• Duccio Pieri, Il marchese Eugenio de Ligniville. Sovrintendente alla musica della Real Camera e Cappella, in «Philomusica. Rivista del dipartimento di filologia musicale», V/1 (2006), Pavia, Pavia University Press, 2006, available on-line in Italian.
  • Duccio Pieri, I musicisti di corte. La Real Camera e Cappella, in Paola Gibbin, Lucia Chimirri, Mariella Migliorini Mazzini (ed.), Mozart a Firenze: ...qui si dovrebbe vivere e morire. Mostra bibliografica e catalogo, Firenze, Vallecchi, 2006, pp. 37–45.
  • Franco Piperno, Campion, Charles-Antoine (Carlo Antonio Campioni), in Dizionario enciclopedico universale della musica e dei musicisti, edited by Alberto Basso, serie II: Le biografie, vol. 2: BUS-FOX, Torino, UTET, 1985, p. 86.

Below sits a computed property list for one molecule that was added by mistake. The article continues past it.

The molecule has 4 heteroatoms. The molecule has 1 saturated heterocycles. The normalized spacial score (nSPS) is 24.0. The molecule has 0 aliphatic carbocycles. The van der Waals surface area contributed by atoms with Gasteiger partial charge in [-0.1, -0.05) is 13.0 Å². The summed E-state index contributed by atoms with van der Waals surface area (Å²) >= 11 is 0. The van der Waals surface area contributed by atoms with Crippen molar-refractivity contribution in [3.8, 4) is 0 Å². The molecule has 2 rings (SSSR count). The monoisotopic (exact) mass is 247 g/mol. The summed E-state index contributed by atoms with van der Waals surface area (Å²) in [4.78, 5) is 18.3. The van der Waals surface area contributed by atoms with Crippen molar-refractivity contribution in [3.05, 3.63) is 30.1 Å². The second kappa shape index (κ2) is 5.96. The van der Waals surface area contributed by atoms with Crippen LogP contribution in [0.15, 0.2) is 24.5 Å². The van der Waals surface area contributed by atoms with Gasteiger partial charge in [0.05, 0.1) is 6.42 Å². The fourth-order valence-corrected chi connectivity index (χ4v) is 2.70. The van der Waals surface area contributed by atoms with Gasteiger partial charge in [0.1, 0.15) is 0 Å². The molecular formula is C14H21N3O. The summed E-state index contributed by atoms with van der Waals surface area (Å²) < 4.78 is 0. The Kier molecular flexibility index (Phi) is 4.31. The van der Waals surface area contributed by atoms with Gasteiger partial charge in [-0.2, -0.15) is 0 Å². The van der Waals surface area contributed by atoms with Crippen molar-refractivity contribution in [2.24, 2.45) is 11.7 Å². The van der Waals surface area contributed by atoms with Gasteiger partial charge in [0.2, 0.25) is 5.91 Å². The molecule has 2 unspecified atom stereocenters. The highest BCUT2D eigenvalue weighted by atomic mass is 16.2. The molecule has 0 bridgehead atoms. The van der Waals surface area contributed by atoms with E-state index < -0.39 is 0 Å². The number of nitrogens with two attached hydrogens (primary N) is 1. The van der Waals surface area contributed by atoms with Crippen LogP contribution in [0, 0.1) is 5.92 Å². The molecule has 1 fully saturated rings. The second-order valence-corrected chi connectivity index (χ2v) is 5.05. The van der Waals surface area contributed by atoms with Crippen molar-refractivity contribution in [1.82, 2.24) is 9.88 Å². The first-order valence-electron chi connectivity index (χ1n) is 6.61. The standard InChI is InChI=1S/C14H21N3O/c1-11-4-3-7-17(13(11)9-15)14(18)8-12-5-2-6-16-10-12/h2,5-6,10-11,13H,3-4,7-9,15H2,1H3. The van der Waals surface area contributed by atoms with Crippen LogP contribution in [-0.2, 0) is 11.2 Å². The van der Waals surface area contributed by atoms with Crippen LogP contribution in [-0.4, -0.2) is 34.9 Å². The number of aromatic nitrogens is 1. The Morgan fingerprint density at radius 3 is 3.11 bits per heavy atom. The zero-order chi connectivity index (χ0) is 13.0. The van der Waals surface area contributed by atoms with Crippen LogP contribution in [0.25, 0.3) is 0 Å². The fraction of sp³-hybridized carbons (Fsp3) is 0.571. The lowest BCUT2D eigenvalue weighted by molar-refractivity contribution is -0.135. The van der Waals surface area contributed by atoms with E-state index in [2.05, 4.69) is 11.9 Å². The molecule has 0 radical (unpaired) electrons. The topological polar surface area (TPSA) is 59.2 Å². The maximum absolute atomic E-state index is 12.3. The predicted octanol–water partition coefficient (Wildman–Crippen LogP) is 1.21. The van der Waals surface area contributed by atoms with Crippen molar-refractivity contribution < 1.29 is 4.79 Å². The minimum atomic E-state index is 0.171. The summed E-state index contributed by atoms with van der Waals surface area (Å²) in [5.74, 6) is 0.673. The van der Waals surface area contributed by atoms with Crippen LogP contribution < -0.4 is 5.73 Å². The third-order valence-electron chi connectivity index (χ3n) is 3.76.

• John A. Rice, Music in the Duomo during the Reign of Pietro Leopoldo I (1765-1790), in Piero Gargiulo, Gabriele Giacomelli, Carolyn Gianturco (ed.), Cantate Domino. Musica nei secoli per il duomo di Firenze. Atti del convegno internazionale di studi (Firenze, 23-25 maggio 1997), Firenze, Edifir, 2001, pp. 259–274.
  • Fausto Torrefranca, Le origini italiane del romanticismo moderno. I primitivi della sonata moderna, Torino, Bocca, 1930, pp. 587–598.

External links[edit]